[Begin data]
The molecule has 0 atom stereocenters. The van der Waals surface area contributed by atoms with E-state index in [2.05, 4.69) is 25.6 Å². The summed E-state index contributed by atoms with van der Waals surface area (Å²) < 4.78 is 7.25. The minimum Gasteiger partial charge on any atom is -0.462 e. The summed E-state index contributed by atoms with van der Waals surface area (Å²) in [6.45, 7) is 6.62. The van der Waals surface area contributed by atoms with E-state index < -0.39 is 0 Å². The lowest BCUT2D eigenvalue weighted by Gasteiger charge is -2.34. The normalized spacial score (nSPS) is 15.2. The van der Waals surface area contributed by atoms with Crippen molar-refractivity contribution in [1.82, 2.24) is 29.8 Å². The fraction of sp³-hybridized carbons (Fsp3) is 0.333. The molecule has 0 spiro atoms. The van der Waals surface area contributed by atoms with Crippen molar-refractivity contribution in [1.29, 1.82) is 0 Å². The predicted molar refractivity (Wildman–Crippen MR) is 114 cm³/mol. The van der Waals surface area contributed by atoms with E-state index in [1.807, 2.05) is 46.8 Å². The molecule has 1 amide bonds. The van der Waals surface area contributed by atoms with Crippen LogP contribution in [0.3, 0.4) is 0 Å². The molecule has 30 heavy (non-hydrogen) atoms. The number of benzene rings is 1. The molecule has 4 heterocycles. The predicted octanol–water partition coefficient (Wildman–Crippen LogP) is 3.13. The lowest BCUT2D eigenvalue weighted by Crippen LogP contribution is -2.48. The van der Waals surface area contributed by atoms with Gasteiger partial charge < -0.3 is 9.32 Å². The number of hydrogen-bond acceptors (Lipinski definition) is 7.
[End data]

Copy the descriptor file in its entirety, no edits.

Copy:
The molecule has 0 atom stereocenters. The van der Waals surface area contributed by atoms with E-state index in [2.05, 4.69) is 25.6 Å². The summed E-state index contributed by atoms with van der Waals surface area (Å²) < 4.78 is 7.25. The minimum Gasteiger partial charge on any atom is -0.462 e. The summed E-state index contributed by atoms with van der Waals surface area (Å²) in [6.45, 7) is 6.62. The van der Waals surface area contributed by atoms with E-state index < -0.39 is 0 Å². The lowest BCUT2D eigenvalue weighted by Gasteiger charge is -2.34. The normalized spacial score (nSPS) is 15.2. The van der Waals surface area contributed by atoms with Crippen molar-refractivity contribution in [1.82, 2.24) is 29.8 Å². The fraction of sp³-hybridized carbons (Fsp3) is 0.333. The molecule has 0 spiro atoms. The van der Waals surface area contributed by atoms with Crippen molar-refractivity contribution in [1.29, 1.82) is 0 Å². The predicted molar refractivity (Wildman–Crippen MR) is 114 cm³/mol. The van der Waals surface area contributed by atoms with E-state index in [1.807, 2.05) is 46.8 Å². The molecule has 1 amide bonds. The van der Waals surface area contributed by atoms with Crippen LogP contribution in [0.3, 0.4) is 0 Å². The molecule has 30 heavy (non-hydrogen) atoms. The number of benzene rings is 1. The molecule has 4 heterocycles. The predicted octanol–water partition coefficient (Wildman–Crippen LogP) is 3.13. The lowest BCUT2D eigenvalue weighted by Crippen LogP contribution is -2.48. The van der Waals surface area contributed by atoms with Gasteiger partial charge < -0.3 is 9.32 Å². The number of hydrogen-bond acceptors (Lipinski definition) is 7.